Optionality (Jul 2024)

Mitigating portfolio risk in potentially volatile times via positive asymmetry

A math-lite discussion of why optionality is advantageous.

In this commentary, we juxtapose current valuations with the record high levels of risk in the economy and financial system, suggest that this fragile state of affairs requires an “antifragile” portfolio, and conclude with a discussion of asymmetry and the role of options and optionality in an antifragile portfolio.

“If you start from the premise that we  are living in an uncertain world,

then optionality is the only way to outperform the average over the long run.”

-Nassim Taleb

“Risk means more things can happen than will happen.”

-Elroy Dimson

“All investing consists of dealing with the future, and the future

is something we can’t know much about.”

-Howard Marks

Uncertainty is the only certainty in life (except for death and taxes). As Elroy Dimson said, “More things can happen than will happen.”  From an investor’s perspective, some things will be bad, but not all of them.  Our main message here is that this situation, while undoubtedly creating risk, creates bountiful opportunities as well. Good things can happen too. The investment strategy that outperforms in the long run is one that is hurt minimally when things do not go as expected and benefits greatly when things work out in our favor. This is an antifragile strategy.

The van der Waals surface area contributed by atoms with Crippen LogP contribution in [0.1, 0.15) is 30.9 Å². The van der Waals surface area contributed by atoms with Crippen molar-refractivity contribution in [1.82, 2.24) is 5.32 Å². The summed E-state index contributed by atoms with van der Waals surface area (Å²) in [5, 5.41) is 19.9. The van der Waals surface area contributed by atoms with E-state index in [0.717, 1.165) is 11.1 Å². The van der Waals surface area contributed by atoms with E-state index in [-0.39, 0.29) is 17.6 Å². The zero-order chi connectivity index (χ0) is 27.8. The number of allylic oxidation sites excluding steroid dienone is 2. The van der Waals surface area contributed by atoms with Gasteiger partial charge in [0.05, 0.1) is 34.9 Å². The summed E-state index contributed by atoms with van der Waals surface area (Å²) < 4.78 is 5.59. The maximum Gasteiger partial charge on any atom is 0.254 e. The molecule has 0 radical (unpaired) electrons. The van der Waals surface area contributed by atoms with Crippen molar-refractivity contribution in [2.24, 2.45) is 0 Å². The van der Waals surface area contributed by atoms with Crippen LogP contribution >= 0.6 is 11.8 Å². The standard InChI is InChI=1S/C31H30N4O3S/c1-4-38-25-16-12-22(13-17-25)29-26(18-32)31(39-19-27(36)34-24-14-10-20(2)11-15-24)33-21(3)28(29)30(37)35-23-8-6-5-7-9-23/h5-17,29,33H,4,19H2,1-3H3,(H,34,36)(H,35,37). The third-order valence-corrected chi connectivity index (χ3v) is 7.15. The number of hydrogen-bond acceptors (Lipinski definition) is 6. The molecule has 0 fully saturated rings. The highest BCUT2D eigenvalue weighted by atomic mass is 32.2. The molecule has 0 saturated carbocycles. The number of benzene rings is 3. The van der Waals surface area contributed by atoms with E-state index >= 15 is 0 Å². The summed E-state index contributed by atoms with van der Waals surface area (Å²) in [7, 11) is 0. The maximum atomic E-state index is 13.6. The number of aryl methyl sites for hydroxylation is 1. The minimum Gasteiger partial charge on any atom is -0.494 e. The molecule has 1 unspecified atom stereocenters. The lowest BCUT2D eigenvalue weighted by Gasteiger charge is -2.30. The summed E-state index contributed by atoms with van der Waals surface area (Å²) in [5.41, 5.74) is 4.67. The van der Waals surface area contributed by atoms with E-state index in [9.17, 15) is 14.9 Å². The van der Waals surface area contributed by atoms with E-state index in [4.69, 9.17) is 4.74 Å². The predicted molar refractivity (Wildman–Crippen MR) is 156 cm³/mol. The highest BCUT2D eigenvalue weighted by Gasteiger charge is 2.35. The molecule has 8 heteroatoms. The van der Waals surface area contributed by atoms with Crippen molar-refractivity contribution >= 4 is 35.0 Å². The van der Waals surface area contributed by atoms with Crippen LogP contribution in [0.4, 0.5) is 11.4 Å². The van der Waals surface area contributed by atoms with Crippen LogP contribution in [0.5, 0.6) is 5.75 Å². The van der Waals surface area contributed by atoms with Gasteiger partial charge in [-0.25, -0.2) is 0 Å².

An antifragile strategy has optionality. Optionality, at its core, means having options, choices, different paths to success. Options, but, importantly, not obligations. Choices can be agonizing, but it is better to have agonizing choices than to have no choices at all. It is generally understood that optionality in life is a good thing, and that we should strive to increase it. We can increase our optionality by getting an education, staying out of debt, having a variety of skills, or any number of other choices. When one has options, one can limit the downside if things in life don’t go as planned, with the potential for great upside if they swing in one’s favor.

It is interesting that investors don’t demand the same of their portfolios. In fact, many investors end up building portfolios with negative optionality. At the extremes in the market, investors tend to extrapolate the past into the future indefinitely and fail to imagine any change of course. Valuations, as a result, need the status quo to continue.